6

Scaling an application is something that you must design your application to be able to do - regardless of the platform. Some considerations include: Making files (e.g. uploads, source code changes, etc) available to all nodes Sharing session information between all nodes Replicating your database across multiple nodes Determining the health of nodes and ...


6

I haven't found anyway to do this whole process through the CLI as it seems that Amazon hasn't added the SQS service to its api tools for linux. However, yes it is possible to do and its really not too difficult. Log into the AWS console Click the SNS tab Create a new topic Copy the Topic ARN example: arn:aws:sns:us-east-1:############:mytopic Create a ...


6

I’m not sure how exactly it would work. When there are no healthy ALB targets the ALB returns 503 error, hence your visitors would see an error page instead of your website. That may trigger a Fargate container start but that often takes tens of seconds, sometimes even over a minute. By the time your container is up your visitor is probably gone. If you ...


5

You could update your configuration with a user-data script that is run when you launch your instance. What you put in the script depends on how you manage your configuration at the filesystem level. I personnaly put my configuration files in a Mercurial repository and simply do a pull to update it.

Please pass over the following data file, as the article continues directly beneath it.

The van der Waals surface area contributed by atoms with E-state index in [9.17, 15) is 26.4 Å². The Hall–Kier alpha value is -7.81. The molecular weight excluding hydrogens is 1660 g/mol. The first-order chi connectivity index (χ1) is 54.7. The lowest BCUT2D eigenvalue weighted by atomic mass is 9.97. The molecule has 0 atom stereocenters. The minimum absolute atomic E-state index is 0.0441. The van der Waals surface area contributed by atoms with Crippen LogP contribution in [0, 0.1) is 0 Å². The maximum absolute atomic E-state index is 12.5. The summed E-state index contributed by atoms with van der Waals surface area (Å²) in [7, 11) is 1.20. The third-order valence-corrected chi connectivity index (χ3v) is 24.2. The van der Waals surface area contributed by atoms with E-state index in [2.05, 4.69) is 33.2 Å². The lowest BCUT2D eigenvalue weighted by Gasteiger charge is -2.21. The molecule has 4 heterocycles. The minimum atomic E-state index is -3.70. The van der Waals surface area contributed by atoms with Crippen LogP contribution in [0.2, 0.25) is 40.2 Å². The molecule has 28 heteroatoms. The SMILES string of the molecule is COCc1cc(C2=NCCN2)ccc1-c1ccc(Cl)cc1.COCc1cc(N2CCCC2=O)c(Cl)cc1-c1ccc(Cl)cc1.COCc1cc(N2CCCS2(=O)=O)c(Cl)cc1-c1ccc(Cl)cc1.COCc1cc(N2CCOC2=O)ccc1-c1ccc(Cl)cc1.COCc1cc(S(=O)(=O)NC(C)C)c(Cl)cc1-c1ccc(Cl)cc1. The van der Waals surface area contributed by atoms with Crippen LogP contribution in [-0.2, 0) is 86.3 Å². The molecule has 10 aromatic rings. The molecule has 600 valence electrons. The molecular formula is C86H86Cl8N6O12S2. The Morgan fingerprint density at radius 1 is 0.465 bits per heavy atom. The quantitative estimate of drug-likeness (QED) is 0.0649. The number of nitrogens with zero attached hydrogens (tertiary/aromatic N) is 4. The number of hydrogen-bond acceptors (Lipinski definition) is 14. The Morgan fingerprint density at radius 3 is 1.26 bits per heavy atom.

5

Is this even possible in EC2? No, not using their ASG product. The whole point of using an ASG (and honestly, doing more or less anything on EC2), is that your individual compute instances should not retain any state that you can't easily and quickly re-create. This means: keep data in a database of some sort keep static assets in S3 build a centralized ...


5

Autoscaling does one thing: Spins up/down an AMI based on defined criteria. That's it. Note the lack of a 'pull latest code' step in that list of things it does. Autoscaling assumes you're solving the code-deploy problem outside of Autoscaling. Perhaps by: Creating a new AMI each time you push code, and updating the autoscaling-config to use that new AMI. ...


4

Once you have the memory metrics logged to Cloudwatch, you simply need to setup autoscaling as you would for any existing metric. Firstly, as with all the AWS command line tools, you need to set (export) either: AWS_CREDENTIAL_FILE or both: EC2_PRIVATE_KEY and EC2_CERT Next you run the following three commands, modifying them as per your needs (these ...